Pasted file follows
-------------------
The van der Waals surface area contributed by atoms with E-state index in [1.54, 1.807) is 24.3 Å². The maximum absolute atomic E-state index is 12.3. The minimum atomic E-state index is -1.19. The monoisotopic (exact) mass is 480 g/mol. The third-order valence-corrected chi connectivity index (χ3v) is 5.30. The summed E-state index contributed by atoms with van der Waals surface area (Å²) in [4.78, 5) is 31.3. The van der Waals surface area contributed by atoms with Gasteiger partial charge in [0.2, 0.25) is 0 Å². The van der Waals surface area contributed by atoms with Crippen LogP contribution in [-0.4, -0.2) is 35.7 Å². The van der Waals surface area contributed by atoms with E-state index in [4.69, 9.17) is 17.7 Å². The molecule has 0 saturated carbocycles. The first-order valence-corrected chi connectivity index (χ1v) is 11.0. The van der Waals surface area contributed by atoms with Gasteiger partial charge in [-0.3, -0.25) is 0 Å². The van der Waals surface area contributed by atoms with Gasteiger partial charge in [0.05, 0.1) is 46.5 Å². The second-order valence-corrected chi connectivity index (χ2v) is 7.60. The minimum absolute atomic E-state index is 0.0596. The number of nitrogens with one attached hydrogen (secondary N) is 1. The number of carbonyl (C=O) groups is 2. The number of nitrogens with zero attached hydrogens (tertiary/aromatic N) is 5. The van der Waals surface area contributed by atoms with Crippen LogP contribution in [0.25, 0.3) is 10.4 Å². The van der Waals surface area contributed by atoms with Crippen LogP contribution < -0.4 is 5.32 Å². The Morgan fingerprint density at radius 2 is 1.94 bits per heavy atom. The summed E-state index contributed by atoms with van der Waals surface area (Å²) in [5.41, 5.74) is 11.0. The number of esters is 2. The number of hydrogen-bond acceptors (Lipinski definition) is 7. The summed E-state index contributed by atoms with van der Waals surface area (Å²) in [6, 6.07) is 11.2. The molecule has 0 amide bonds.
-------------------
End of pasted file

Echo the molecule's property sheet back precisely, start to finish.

The van der Waals surface area contributed by atoms with E-state index in [1.54, 1.807) is 24.3 Å². The maximum absolute atomic E-state index is 12.3. The minimum atomic E-state index is -1.19. The monoisotopic (exact) mass is 480 g/mol. The third-order valence-corrected chi connectivity index (χ3v) is 5.30. The summed E-state index contributed by atoms with van der Waals surface area (Å²) in [4.78, 5) is 31.3. The van der Waals surface area contributed by atoms with Gasteiger partial charge in [0.2, 0.25) is 0 Å². The van der Waals surface area contributed by atoms with Crippen LogP contribution in [-0.4, -0.2) is 35.7 Å². The van der Waals surface area contributed by atoms with E-state index in [4.69, 9.17) is 17.7 Å². The molecule has 0 saturated carbocycles. The first-order valence-corrected chi connectivity index (χ1v) is 11.0. The van der Waals surface area contributed by atoms with Gasteiger partial charge in [-0.3, -0.25) is 0 Å². The van der Waals surface area contributed by atoms with Gasteiger partial charge in [0.05, 0.1) is 46.5 Å². The second-order valence-corrected chi connectivity index (χ2v) is 7.60. The minimum absolute atomic E-state index is 0.0596. The number of nitrogens with one attached hydrogen (secondary N) is 1. The number of carbonyl (C=O) groups is 2. The number of nitrogens with zero attached hydrogens (tertiary/aromatic N) is 5. The van der Waals surface area contributed by atoms with Crippen LogP contribution in [0.25, 0.3) is 10.4 Å². The van der Waals surface area contributed by atoms with Crippen LogP contribution < -0.4 is 5.32 Å². The Morgan fingerprint density at radius 2 is 1.94 bits per heavy atom. The summed E-state index contributed by atoms with van der Waals surface area (Å²) in [5.41, 5.74) is 11.0. The number of esters is 2. The number of hydrogen-bond acceptors (Lipinski definition) is 7. The summed E-state index contributed by atoms with van der Waals surface area (Å²) in [6, 6.07) is 11.2. The molecule has 0 amide bonds.